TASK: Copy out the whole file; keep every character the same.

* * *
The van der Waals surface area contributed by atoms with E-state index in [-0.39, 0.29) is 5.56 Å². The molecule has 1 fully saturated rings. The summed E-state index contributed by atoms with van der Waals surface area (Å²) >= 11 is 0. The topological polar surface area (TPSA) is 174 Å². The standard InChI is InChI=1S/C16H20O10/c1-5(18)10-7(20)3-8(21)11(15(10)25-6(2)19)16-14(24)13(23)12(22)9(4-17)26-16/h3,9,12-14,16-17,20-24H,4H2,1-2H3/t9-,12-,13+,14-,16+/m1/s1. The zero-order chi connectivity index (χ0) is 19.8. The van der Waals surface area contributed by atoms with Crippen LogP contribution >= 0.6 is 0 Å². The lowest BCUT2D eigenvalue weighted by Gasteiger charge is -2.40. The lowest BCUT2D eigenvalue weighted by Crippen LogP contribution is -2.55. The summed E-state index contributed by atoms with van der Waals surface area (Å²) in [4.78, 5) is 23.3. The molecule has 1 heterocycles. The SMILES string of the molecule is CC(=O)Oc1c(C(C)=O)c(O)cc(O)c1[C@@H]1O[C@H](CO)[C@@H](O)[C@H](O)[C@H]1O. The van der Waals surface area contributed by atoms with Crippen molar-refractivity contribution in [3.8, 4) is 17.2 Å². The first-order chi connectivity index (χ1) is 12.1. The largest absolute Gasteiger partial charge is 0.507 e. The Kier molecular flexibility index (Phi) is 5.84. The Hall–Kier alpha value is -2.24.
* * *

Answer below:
The van der Waals surface area contributed by atoms with E-state index in [-0.39, 0.29) is 5.56 Å². The molecule has 1 fully saturated rings. The summed E-state index contributed by atoms with van der Waals surface area (Å²) >= 11 is 0. The topological polar surface area (TPSA) is 174 Å². The standard InChI is InChI=1S/C16H20O10/c1-5(18)10-7(20)3-8(21)11(15(10)25-6(2)19)16-14(24)13(23)12(22)9(4-17)26-16/h3,9,12-14,16-17,20-24H,4H2,1-2H3/t9-,12-,13+,14-,16+/m1/s1. The zero-order chi connectivity index (χ0) is 19.8. The van der Waals surface area contributed by atoms with Crippen LogP contribution >= 0.6 is 0 Å². The lowest BCUT2D eigenvalue weighted by Gasteiger charge is -2.40. The lowest BCUT2D eigenvalue weighted by Crippen LogP contribution is -2.55. The summed E-state index contributed by atoms with van der Waals surface area (Å²) in [4.78, 5) is 23.3. The molecule has 1 heterocycles. The SMILES string of the molecule is CC(=O)Oc1c(C(C)=O)c(O)cc(O)c1[C@@H]1O[C@H](CO)[C@@H](O)[C@H](O)[C@H]1O. The van der Waals surface area contributed by atoms with Crippen molar-refractivity contribution in [3.8, 4) is 17.2 Å². The first-order chi connectivity index (χ1) is 12.1. The largest absolute Gasteiger partial charge is 0.507 e. The Kier molecular flexibility index (Phi) is 5.84. The Hall–Kier alpha value is -2.24.